The fact that a conservative white man can be fired for publicly announcing to his entire company (which is exactly what a post on a company-wide message board is) that his women coworkers are naturally inferior at their jobs
Not what he wrote. I get this sinking feeling that a lot of you folks read neither the Damore memo nor the actual complaint in the lawsuit, but merely someone complaining about it in bad faith.
I did, and while he didn't exiplicitly say that women are inferior, he was treating the subject so carelessly and in a way that was so ignorant of the actual scientific consensus (which is far more nuanced than Damore presented it) that I wouldn't fault any of his female colleagues for interpreting it that way.
And I'll restate this point for emphasis. In short order after his dismissal he began to associate with Stefan Molyneux, a man who has explicitly called for women to lose the right to vote. Any defense on his part against accusations of sexism therefore needs to go way farther than just "I just meant on average."
I also read the lawsuit in full, several times. It was, and I say this with full sincerity, some of 2017's best comedy writing.
1. Most human traits end up with a normal distribution (a bell curve) across a population, and when grouped by gender these distributions are nonidentical but typically overlap quite a bit. Around here he explicitly points out that treating individuals as though they are the means of their demographics is explicitly incorrect and not a thing he supports (aka he is not saying his women coworkers are inferior, but rather that they are less numerous for reasons other than simple sexism).
2. If an organization has a strong preference for people possessing certain traits to high degrees, the resulting population may not have the same demographic distribution as the overall population.
So the problem here is, does Google (or the high-tech sector more generally) actually favor the traits that Damore asserts are more common in men?
Damore correctly states that women are, on average, slightly higher than men on neurotic personality traits, more inclined to cooperative rather than competitive interactions, and more likely to prioritize work-family balance (though critically, he doesn't provide strong evidence that these are strictly biologically, especially the last point).
What he does not provide any evidence for at all, beyond idle speculation, is the claim that these personality traits should result in one being less inclined to work in technology and less able to progress to the higher levels of employment. In fact, we could just as well turn it around and use that same evidence to argue that women should over-represented in tech:
-Neuroticism is correlated with high attention to detail and the kind of conscientious behavior that would result in a person doing well in a difficult STEM degree program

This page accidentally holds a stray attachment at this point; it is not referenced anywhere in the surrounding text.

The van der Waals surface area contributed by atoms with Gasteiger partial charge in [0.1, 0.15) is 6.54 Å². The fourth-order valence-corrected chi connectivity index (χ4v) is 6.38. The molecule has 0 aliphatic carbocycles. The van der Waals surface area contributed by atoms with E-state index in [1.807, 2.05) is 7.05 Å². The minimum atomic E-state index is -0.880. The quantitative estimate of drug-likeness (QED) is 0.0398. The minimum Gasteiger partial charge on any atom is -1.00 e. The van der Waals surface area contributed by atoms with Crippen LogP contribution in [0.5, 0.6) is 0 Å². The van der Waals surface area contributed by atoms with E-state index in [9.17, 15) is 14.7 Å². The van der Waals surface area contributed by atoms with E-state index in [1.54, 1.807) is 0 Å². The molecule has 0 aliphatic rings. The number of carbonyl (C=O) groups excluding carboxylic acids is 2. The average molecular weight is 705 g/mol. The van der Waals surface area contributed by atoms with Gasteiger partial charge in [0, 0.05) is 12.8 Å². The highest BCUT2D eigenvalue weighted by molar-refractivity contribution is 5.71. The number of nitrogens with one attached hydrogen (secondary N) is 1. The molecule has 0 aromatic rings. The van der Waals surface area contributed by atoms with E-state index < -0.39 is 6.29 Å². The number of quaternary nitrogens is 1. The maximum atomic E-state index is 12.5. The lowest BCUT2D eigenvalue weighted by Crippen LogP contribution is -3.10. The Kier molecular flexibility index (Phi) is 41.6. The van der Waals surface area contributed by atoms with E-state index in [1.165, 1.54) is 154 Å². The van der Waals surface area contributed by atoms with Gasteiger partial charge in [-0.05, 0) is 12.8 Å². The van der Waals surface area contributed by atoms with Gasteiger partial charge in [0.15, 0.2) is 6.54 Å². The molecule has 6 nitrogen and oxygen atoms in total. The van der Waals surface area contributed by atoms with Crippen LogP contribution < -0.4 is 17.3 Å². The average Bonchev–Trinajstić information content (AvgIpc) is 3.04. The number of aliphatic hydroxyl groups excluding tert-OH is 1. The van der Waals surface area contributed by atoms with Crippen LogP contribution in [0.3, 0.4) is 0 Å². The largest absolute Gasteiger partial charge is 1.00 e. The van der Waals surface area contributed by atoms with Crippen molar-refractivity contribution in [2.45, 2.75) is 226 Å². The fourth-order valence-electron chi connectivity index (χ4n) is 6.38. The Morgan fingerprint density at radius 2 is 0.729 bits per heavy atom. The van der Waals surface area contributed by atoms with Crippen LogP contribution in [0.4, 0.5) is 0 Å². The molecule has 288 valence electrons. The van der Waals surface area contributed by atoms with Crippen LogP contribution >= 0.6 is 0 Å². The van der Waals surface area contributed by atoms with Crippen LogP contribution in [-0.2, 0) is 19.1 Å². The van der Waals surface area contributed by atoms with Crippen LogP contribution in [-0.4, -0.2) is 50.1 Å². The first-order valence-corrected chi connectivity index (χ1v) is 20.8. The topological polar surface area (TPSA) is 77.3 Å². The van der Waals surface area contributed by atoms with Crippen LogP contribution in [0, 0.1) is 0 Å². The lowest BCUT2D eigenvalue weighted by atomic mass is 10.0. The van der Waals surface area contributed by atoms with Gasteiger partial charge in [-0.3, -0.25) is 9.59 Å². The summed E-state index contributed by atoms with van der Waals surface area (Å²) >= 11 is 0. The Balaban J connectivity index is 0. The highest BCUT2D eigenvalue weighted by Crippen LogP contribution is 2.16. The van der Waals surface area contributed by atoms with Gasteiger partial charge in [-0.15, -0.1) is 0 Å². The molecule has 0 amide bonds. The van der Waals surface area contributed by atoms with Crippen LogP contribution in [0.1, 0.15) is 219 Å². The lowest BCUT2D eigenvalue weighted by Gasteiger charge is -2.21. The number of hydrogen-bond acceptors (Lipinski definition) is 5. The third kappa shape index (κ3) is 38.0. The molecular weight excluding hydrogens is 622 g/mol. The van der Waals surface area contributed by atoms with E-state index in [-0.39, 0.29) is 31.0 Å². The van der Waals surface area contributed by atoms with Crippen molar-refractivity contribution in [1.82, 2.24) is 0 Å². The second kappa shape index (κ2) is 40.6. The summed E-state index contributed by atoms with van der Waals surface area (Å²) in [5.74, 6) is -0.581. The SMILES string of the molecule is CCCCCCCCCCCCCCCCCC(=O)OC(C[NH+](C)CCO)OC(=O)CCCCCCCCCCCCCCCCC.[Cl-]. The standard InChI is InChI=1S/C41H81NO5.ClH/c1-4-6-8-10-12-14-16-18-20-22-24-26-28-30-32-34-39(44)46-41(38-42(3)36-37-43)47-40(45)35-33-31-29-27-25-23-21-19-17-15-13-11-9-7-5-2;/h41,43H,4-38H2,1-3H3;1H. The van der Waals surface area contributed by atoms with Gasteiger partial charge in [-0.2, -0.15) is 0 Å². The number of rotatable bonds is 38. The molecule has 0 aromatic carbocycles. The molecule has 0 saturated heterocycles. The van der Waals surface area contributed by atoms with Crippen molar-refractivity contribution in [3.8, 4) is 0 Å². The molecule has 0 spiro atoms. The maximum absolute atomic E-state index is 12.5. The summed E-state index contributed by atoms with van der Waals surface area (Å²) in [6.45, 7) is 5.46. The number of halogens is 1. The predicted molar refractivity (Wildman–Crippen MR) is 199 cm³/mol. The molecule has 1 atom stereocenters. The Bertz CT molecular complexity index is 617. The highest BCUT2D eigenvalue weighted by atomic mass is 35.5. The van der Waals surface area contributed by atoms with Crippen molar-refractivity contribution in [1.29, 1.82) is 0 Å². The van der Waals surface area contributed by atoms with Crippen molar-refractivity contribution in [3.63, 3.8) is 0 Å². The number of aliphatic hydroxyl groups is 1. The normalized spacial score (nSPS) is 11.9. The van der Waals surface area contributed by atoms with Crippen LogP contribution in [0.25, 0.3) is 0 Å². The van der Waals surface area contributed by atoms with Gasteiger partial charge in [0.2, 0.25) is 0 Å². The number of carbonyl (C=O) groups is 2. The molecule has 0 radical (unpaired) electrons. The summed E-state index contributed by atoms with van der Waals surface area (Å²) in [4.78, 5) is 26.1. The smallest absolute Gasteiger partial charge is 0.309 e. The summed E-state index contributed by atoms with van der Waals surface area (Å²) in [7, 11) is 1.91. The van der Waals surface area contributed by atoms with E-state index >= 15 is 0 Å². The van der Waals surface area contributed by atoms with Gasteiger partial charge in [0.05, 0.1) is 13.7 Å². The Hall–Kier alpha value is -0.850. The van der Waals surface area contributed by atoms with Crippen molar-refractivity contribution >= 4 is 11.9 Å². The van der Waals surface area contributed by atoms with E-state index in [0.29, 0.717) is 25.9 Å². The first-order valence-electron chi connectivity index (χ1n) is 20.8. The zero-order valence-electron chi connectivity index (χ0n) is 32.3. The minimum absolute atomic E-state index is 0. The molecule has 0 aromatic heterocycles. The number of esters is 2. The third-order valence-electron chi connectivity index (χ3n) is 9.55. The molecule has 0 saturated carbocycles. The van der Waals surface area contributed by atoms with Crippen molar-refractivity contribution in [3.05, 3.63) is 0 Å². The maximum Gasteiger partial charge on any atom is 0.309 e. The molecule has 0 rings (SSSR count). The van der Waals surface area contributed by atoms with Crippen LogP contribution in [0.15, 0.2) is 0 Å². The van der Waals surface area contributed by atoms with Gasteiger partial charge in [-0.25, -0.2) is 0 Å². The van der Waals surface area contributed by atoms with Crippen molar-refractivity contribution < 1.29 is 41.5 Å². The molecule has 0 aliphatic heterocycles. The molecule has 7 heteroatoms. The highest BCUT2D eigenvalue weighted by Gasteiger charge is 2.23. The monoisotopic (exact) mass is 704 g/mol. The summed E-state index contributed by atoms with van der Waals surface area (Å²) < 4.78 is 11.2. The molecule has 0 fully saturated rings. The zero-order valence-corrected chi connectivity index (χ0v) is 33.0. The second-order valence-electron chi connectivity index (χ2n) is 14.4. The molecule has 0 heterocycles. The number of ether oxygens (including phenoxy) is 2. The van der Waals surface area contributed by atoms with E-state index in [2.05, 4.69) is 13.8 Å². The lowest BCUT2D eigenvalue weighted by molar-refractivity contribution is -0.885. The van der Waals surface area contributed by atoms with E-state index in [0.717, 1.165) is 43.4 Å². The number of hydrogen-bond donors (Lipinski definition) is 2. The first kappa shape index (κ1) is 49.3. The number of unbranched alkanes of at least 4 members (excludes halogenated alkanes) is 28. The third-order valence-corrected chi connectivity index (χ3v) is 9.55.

-Since the tech sector typically has very generous family benefits packages (and Google in particular is well known for theirs) you would think that people prioritize family would be more drawn to this industry, not less
-The ability to cooperate and communicate is critical in technology, especially on large, inter-disciplinary teams. Companies compete with each other, and companies do better when their employees are more cooperative.
And so on. With no evidence provided either way, Damore's entire argument falls apart because it lacks a causal link. And given that Damore has a scientific background he should know this and the fact that he still chose to publicize these claims suggests to me that he had an ulterior motive in making them.
It just seems a bit vacuous, is all.
3. Accordingly, it may not be correct to interpret a difference between the distribution of demographics at Google and that of the overall population as necessarily being a result of bias (aka sexism, racism, homophobia, transphobia).
The operative word is "may". There is ample evidence that sexism and racism are barriers to representation of women and minorities in the high-tech industry (see, for instance, the well-studied phenomenon of stereotype threat). There is not as much evidence in favor of Damore's argument.
4. He then suggests ways to change the workplace that would better emphasize personality traits whose female mean is higher than the male mean, as an attempt to suggest a "non-discriminatory" way to reduce the gender gap. These aren't the greatest suggestions in the world, but meh.
And here's why a lot of women were very angry about this. To a lot of women, especially those who are veterans in the industry and who spent their early years working in a much less forward-thinking environment, "Emphasize female personality traits" really does kind of sound like "women should just stay at home or be secretaries" because that's the sort of thing that they spent a lot of time hearing.
5. Finally, he lists some alleged discriminatory practices that Google engages in, namely: Programs, mentoring, and classes only for people with a certain gender or race, A high priority queue and special treatment for ?diversity? candidates,
James Damore is attempting to assert that he and white men at Google are systematically discriminated against. No evidence is provided that these classes have lead any white men at Google to be harmed.
Hiring practices which can effectively lower the bar for ?diversity? candidates by decreasing the false negative rate, Reconsidering any set of people if it?s not ?diverse? enough, but not showing that same scrutiny in the reverse direction (clear confirmation bias), Setting org level OKRs for increased representation which can incentivize illegal
Again, this is an empirical claim, and no evidence is provided in favor of it. You have to do more than just speculate that diversity programs could potentially lead to the bar being lowered, you have to show that it's actually happening by showing that incompetent candidates are being hired solely by virtue of their race or gender, which Damore fails to do.
But I guess I can see where he's coming from. After all, there was an internal forum that was sometimes used by furries and polyamorous people, and that's of course basically the same thing as white genocide.
Again with the intentionally misrepresenting what was there.